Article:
Even though they are called chestnuts, water chestnuts aren’t really nuts. Growing in marshes, ponds, paddy fields and shallow lakes, water chestnuts are aquatic tuber vegetables. They originate from Australia, Africa, Southeast Asia, Southern China, Taiwan, and several islands in the Indian and Pacific oceans. Water chestnuts are harvested once their bulbs turn dark brown.
You can savour the crisp and white flesh of water chestnuts raw or by cooking it. They are commonly added to Asian dishes such as chop suey, curries, salads, and stir-fries. Please keep in mind to not confuse water chestnuts (Eleocharis dulcis) with water caltrops (Trapa natans).
While they’re also referred to as water chestnuts, water caltrops have a shape similar to that of bats or buffalo heads and their taste is similar to that of potatoes or yams. Water chestnuts are used in many ways and make for a low calorie snack.
Some people eat them raw as fruit and some make delicacies out of them. They are a fabulous party snack. If you’re hosting a games night, you can make spicy water chestnuts appetizer to complement with drinks. For instance, during a casino-themed party, you can explore fun video poker games together with your friends while enjoying the appetizer. The nutty, sweet flavor of the appetizer is a perfect way to ramp up your gambling efforts, as you advance your poker tactics from the comfort of your own home.
Water Chestnuts Benefits
Water chestnuts are a store house of nutrients and have a number of health benefits.
1. Nutritious and low-calorie count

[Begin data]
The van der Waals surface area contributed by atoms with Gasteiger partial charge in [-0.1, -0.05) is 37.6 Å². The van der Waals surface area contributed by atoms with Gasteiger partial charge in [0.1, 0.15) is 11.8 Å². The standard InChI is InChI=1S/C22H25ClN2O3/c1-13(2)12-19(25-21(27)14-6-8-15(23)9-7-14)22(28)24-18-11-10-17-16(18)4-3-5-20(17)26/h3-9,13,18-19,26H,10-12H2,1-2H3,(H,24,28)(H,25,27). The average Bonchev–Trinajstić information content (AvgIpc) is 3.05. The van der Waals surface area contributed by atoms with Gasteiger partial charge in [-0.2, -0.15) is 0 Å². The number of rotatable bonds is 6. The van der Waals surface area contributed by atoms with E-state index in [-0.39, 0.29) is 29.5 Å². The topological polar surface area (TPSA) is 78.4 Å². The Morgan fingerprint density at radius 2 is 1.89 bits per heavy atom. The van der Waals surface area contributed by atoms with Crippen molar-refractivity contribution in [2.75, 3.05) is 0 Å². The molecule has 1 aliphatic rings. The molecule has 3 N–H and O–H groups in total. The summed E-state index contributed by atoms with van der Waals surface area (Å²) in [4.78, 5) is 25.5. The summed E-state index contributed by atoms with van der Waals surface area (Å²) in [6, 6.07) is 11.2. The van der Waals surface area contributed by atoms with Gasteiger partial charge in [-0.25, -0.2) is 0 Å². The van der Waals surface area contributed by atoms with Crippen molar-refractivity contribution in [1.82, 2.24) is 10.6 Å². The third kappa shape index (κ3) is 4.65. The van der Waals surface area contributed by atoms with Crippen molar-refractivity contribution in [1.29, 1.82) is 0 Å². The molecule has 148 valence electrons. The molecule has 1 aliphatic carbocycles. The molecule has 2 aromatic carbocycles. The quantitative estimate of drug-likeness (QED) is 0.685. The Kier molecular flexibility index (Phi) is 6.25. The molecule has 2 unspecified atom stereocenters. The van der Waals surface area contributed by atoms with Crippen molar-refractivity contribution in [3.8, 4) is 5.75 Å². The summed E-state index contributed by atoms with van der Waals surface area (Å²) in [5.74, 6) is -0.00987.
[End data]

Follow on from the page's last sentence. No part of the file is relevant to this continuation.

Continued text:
Full of nutrients, 3.5-ounces of raw water chestnuts contain:
- Calories: 97
- Fat: 0.1 grams
- Carbs: 23.9 grams
- Fibre: 3 grams
- Protein: 2 grams
- Potassium: 17% of the RDI
- Manganese: 17% of the RDI
- Copper: 16% of the RDI
- Vitamin B6: 16% of the RDI
- Riboflavin: 12% of the RDI
Being an impressive source of Fibre, water chestnuts contain Fibre which fulfils 12% of the daily Fibre recommendation for women and 8% for men. Water chestnuts are rich in Riboflavin that helps in reducing oxidative stress and eliminates inflammation of nerves.
2. High content of Disease-Fighting Antioxidants
Water chestnuts are rich in antioxidants, which are molecules that help shield the body against potentially damaging molecules known as free radicals. The accumulation of free radicals in the body can overwhelm the body’s natural defences and lead to an undesired state called oxidative stress.
Oxidative stress has been associated with higher chances of chronic diseases such as heart disease, type 2 diabetes and various types of cancers. Water chestnuts have an abundance of antioxidants known as catechin gallate, epicatechin gallate, ferulic acid, and gallocatechin gallate.
3. Lower Blood Pressure and Reduce the Risk of Heart Disease
Factors such as high blood pressure, high blood cholesterol (LDL cholesterol), strokes and high blood triglycerides increase the chances of getting heart disease.
Historically, water chestnuts have been used to treat conditions like high blood pressure because they are rich in potassium. Several studies conclude that diets rich in potassium lower the chances of stroke and high blood pressure — two of the major risk factors for heart disease.